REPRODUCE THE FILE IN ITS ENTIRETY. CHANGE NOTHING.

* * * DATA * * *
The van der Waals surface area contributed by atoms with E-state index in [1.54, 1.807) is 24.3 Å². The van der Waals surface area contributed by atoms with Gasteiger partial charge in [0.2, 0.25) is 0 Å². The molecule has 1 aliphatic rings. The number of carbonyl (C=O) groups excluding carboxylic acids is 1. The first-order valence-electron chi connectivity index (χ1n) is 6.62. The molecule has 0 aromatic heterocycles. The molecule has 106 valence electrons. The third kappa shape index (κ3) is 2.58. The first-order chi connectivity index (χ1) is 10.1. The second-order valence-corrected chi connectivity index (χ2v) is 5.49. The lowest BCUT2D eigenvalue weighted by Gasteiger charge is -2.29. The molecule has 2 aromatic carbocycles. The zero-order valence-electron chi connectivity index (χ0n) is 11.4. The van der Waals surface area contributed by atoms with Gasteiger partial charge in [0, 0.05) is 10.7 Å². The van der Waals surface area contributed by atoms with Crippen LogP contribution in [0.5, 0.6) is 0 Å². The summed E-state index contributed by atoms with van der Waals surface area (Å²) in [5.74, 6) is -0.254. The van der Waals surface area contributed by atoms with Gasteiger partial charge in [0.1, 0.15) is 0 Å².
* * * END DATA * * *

The van der Waals surface area contributed by atoms with E-state index in [1.54, 1.807) is 24.3 Å². The van der Waals surface area contributed by atoms with Gasteiger partial charge in [0.2, 0.25) is 0 Å². The molecule has 1 aliphatic rings. The number of carbonyl (C=O) groups excluding carboxylic acids is 1. The first-order valence-electron chi connectivity index (χ1n) is 6.62. The molecule has 0 aromatic heterocycles. The molecule has 106 valence electrons. The third kappa shape index (κ3) is 2.58. The first-order chi connectivity index (χ1) is 10.1. The second-order valence-corrected chi connectivity index (χ2v) is 5.49. The lowest BCUT2D eigenvalue weighted by Gasteiger charge is -2.29. The molecule has 2 aromatic carbocycles. The zero-order valence-electron chi connectivity index (χ0n) is 11.4. The van der Waals surface area contributed by atoms with Gasteiger partial charge in [0, 0.05) is 10.7 Å². The van der Waals surface area contributed by atoms with Crippen LogP contribution in [0.5, 0.6) is 0 Å². The summed E-state index contributed by atoms with van der Waals surface area (Å²) in [5.74, 6) is -0.254. The van der Waals surface area contributed by atoms with Gasteiger partial charge in [0.1, 0.15) is 0 Å².